James Joyce (1882 – 1941)

James Joyce

Ireland has always produced poets and writers of renown but premier amongst them has to be James Augustus Aloysius Joyce, a modernist writer who is thought to be the first to develop the “ stream of consciousness “ style.

The young Joyce was born into a middle-class family which lived in Brighton Square in the Dublin suburb of Rathgar but at the age of 6, he was sent to boarding school at Clongowes Wood College, an institution run by the Jesuit order. Later he was to attend Belvedere College and then graduated in 1903, in English, French and Italian, from University College Dublin at the age of 20. During these years, the family fortunes were in decline and due to the fecklessness of his Cork-born father John, they are thought to have had changed addresses as many as 16 times. Also during these years as the young Joyce was growing up, he became disenchanted by the Catholic Church. This was to remain with him all his life although many have said that he never in his heart left the Church.

At the age of 9, Joyce had his first publication. It was a broadsheet poem entitled “ et tu Healy? ” Written at the death of Charles Stewart Parnell, it was an attack on the Catholic Church and Cork MP Tim Healy for their atrocious treatment of the great patriot. Joyce’s father John forwarded the poem to the Vatican library. It is thought that no copies of this poem are known to have survived. Joyce’s brother remembers that the poem was written when the family resided at Blackrock.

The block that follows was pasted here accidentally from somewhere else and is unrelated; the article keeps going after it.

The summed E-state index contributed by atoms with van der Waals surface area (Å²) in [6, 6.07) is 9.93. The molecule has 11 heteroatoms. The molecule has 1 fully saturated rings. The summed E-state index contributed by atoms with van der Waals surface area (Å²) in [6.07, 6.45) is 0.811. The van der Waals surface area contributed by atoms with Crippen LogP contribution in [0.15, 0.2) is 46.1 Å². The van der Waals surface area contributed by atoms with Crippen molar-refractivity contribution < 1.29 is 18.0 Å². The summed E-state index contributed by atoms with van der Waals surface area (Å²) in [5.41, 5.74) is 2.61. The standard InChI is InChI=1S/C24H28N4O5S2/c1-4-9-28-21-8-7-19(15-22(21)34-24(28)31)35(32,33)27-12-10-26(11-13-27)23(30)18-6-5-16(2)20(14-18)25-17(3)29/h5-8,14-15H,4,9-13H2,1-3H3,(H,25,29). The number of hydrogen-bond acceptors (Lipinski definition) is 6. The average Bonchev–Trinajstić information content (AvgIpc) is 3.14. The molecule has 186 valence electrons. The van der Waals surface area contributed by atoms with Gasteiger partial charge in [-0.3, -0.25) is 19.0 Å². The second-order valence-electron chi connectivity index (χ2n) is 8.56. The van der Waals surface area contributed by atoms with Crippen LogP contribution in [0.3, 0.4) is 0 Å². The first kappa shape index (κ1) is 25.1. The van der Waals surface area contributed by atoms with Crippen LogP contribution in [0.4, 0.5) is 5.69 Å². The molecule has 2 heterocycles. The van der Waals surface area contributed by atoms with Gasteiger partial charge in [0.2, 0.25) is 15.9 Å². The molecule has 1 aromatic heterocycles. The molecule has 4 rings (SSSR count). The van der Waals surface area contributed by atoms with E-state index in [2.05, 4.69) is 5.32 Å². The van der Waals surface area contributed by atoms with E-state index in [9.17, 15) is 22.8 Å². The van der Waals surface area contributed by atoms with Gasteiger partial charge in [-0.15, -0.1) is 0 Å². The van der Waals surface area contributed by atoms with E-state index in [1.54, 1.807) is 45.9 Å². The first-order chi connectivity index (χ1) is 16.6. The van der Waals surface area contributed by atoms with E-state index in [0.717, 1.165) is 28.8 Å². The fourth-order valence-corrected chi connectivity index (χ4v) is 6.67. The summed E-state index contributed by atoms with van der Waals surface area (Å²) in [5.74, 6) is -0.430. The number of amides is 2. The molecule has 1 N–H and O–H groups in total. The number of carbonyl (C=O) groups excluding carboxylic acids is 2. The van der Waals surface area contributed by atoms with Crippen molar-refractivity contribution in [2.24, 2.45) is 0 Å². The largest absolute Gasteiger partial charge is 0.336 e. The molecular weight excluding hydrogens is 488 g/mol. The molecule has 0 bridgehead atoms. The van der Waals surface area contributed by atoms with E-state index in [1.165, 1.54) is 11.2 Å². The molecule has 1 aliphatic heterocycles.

After graduation, Joyce went to Paris but was recalled when his mother fell ill with cancer. After she died Joyce started to drink heavily and at this time he met Nora Barnacle, a Galway woman who was to be his life partner and mother of his children. They would not marry until 1931. He also fell in with Oliver St. John Gogarty with whom he was to have a drunken altercation. Gogarty pulled a gun and fired it over Joyce’s head. After this, Joyce would take Nora into exile on the continent and they only ever returned to Ireland for visits.

They ended up in Trieste where he would teach English. They lived there for ten years and during that time he would rewrite a novel that had been rejected for publication in Dublin. It was “ A Portrait of the Artist as a Young Man” which is based upon his own life.  Here too were born George (1905) and Lucia (1907) his children.

Amongst other works he produced, In 1907 he had a book of lyrical poetry, “Chamber Music ‘’ (the sound of urine hitting the sides of a chamber pot) published. In 1914 Joyce succeeded in having his work, “Dubliners” published. It is a set of autobiographical stories set in Dublin. 1918 saw the first showing, in Munich, of his play “ Exiles “. This was a reflection upon the relationship between a husband and wife.

In 1922, “Ulysses” was published. This is set around life in Dublin on a particular day, 16th June 1914 the date that he had first met Nora. It is considered to be his greatest work by many and was censored in America and Ireland as being obscene and blasphemous. His final book, “Finnegans Wake”, published in 1922. It is regarded as the most obscure and difficult to understand of all his works.

In 1940 fled Nazism and spent the war years in Zurich. Here he died in 1941 after he suffered a perforated ulcer. His grave is in Fluntern cemetery in the Zurichberg district of the city. At the time of his death, there were representatives of the Irish Government in Switzerland but they did not attend his funeral service. In later years his widow Nora offered to have his remains brought home to Dublin but that too was declined by the Irish Government.

Last updated March 2, 2020.

About the Author

Pádraig Mac Donnchadha
Pádraig is a fluent Irish speaker with a passion for history, traditional music, and story telling.